The next-to-last time I tried to carry out the ancient and honorable custom of burning autumn leaves the Arlington fire department arrived just as the pile was beginning to smell good and blasted the whole mess all over the lawn with their hoses while a man in a blue suit scolded me about some new damn law. The last time I tried it, in the back yard, a lady of fierce convictions came storming up and gave me a lecture the likes of which I had not heard since a kindergarten matron caught me in a closet offering a Hershey bar to a female classmate about whose anatomy I was curious.

The urban air, I finally came to understand, is now reserved for airplane noise and automobile exhaust fumes.

For a decade thereafter I dutifully raked my leaves to the curb, there to linger a long with those of the neighbors while the legendary county leaf truck did whatever it does instead of suck up leaves. Meanwhile the wind would redistribute them around the neighborhood, and since ours is a corner lot we always got back more than we had deposited. Between Christmas and Easter the leaves that had not been set afire by kids who like to see parked cars burn would drift into the storm sewers, clogging them in preparation for the spring rains.

Meanwhile I had become a subscriber to Organic Gardeining , a magazine whose horror of pesticides is exceeded only by its passion for compost. By turning my leaves and litter and garbage into compost, it said, I could conserve a vital natural resource and turn my tenth of an acre of sterile clay into a garden that would feed the family the year around, with some left over for Bangladesh.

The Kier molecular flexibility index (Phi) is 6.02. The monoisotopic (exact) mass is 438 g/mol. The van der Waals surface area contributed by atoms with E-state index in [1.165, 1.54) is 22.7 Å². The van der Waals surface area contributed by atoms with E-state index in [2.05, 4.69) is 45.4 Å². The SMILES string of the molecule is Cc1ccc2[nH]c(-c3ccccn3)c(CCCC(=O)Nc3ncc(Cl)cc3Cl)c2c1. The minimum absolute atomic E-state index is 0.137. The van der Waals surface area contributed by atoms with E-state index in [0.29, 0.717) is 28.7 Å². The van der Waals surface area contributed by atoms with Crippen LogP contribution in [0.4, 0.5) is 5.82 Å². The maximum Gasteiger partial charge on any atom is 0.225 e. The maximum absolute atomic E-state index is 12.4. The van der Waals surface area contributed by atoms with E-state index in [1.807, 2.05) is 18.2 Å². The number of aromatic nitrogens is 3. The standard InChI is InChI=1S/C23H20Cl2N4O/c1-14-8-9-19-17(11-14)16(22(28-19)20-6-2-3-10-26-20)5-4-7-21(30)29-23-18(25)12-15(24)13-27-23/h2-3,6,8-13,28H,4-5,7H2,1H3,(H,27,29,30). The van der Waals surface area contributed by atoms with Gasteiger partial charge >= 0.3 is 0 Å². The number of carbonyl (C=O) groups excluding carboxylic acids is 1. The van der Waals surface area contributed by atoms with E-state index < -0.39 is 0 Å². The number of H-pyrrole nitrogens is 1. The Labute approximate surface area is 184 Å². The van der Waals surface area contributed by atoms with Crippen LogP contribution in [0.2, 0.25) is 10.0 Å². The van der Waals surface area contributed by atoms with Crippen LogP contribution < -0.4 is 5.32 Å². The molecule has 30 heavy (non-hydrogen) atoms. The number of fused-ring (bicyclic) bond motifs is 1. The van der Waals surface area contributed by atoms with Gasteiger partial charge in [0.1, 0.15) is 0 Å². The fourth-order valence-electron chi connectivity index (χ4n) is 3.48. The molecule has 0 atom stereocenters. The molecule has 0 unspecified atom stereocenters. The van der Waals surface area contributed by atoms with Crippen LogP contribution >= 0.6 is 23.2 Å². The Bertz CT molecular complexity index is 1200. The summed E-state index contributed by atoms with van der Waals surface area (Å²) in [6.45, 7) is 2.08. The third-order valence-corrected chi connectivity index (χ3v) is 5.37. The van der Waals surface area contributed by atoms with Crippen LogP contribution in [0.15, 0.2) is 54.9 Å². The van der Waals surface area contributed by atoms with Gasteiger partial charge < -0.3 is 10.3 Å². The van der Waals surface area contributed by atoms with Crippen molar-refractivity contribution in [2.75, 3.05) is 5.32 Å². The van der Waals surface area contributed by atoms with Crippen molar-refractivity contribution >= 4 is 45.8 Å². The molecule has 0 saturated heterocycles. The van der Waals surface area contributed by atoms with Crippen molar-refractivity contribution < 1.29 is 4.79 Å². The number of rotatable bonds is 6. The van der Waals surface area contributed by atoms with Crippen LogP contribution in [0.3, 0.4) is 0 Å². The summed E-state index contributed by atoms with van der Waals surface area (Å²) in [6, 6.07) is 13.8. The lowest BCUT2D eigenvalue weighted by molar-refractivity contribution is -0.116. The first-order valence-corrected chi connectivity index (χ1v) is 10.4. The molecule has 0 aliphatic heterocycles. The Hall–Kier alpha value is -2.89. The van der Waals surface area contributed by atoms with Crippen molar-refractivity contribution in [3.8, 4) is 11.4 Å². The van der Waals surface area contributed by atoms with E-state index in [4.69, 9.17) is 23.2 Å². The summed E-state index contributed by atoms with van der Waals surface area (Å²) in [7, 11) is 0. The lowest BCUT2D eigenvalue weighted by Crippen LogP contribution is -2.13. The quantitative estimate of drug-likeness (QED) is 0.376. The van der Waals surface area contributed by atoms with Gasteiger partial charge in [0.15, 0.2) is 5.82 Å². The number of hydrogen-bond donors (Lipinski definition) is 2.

Compost, compost, compost, saith editor Robert Rodale. Mulch, mulch, mulch. the problem becomes the solution. Trash and filth transmogrify into tilth, one's family draws closer, the children grow physically strong and morally straight through the wonders of natural food and natural nature.

Composting seemed the simplest thing in the world. Pile up the leaves and stuff and they quickly rot down into earthy richness, especially if you turn the pile now and then. Yes. Well. But a pile of leaves as big as a Trailways bus becomes a mere bucket of compost, and if it is salted with garbage it becomes a rat farm as well. Cut out the garbage and the leaves decompose so sedately they last well into the following fall.

The process can be speeded up. Compost bins are efficient, if you have the space. The only spaced in my yard is the garden. There also are wonderful, ugly machines that swiftly turn small amounts of litter into tiny amounts of compost at a cost of only a few dollars an ounce.

The problem is bulk. A pile of leaves is a pile of air with traces of organic matter, and each leaf guards its nutrients within cell membranes that resist the rotting process. Reducing the volume by compression cuts off the air the decay bacteria need. I was stymied until I learned last week that my mother has a wonderful machine that grinds masses of leaves and litter into shreds as fast as you feed them into the hopper.

I borrowed it, and the children were assembled with rakes to share the joys of the good and responsible organic life. The little boy jumped in a few piles a few times and disappeared. The big girls stayed, but there was no sign of the sense of reverence that suffuses the pictures of Rodale and his cohorts in Emmaus, Pennsylvania. All in good time, perhaps; at least they like feeding the ravenous hopper. I tried to discourage that, because early on the thing had eaten a bamboo rake I was using to prod a jam.

Half the leaves on the place had been reduced to flakes when suddenly the machine began to clank and clatter as though the Tin Man had fallen in. Metal fragments flew like shrapnel.

The plug was pulled and the beast whined and snuffled into silence. Keys, or pieces of keys, were scattered among the blades and along the ground.I felt in my pocket, knowing what would not be there.

Twenty-seven keys, to be exact, plus an ID tag and the U.S. Army P38 can-opener I had carried since basic training. Keys to the car, the house, the shop, the desk, the filing cabinets, a friend's house, to every lock that guards everything I hold dear. Fourteen of them were one of a kind. Some were minced, some battered to scrap, some still recognizable but unusable.

The sole survivor was a padlock key: the key to the padlock on the garage in which the machine is stored.

I do not know the moral of this story.